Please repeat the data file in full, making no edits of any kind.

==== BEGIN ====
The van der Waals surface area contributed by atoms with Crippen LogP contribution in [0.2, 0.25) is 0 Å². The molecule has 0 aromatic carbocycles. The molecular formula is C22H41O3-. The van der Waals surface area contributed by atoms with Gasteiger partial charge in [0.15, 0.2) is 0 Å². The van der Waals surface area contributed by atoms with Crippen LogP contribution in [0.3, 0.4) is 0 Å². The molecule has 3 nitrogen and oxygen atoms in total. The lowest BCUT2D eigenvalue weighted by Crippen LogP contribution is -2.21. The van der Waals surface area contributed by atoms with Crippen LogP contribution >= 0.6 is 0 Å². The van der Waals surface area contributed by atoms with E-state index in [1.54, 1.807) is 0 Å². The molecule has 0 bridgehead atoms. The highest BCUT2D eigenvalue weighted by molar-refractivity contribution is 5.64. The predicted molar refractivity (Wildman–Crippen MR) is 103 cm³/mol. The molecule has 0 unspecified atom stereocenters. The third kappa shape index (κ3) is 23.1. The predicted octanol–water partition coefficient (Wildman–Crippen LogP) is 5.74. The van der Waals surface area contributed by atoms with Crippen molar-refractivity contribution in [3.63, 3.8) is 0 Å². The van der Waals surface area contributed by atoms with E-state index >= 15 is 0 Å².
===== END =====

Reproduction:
The van der Waals surface area contributed by atoms with Crippen LogP contribution in [0.2, 0.25) is 0 Å². The molecule has 0 aromatic carbocycles. The molecular formula is C22H41O3-. The van der Waals surface area contributed by atoms with Gasteiger partial charge in [0.15, 0.2) is 0 Å². The van der Waals surface area contributed by atoms with Crippen LogP contribution in [0.3, 0.4) is 0 Å². The molecule has 3 nitrogen and oxygen atoms in total. The lowest BCUT2D eigenvalue weighted by Crippen LogP contribution is -2.21. The van der Waals surface area contributed by atoms with Crippen LogP contribution >= 0.6 is 0 Å². The van der Waals surface area contributed by atoms with E-state index in [1.54, 1.807) is 0 Å². The molecule has 0 bridgehead atoms. The highest BCUT2D eigenvalue weighted by molar-refractivity contribution is 5.64. The predicted molar refractivity (Wildman–Crippen MR) is 103 cm³/mol. The molecule has 0 unspecified atom stereocenters. The third kappa shape index (κ3) is 23.1. The predicted octanol–water partition coefficient (Wildman–Crippen LogP) is 5.74. The van der Waals surface area contributed by atoms with Crippen molar-refractivity contribution in [3.63, 3.8) is 0 Å². The van der Waals surface area contributed by atoms with E-state index >= 15 is 0 Å².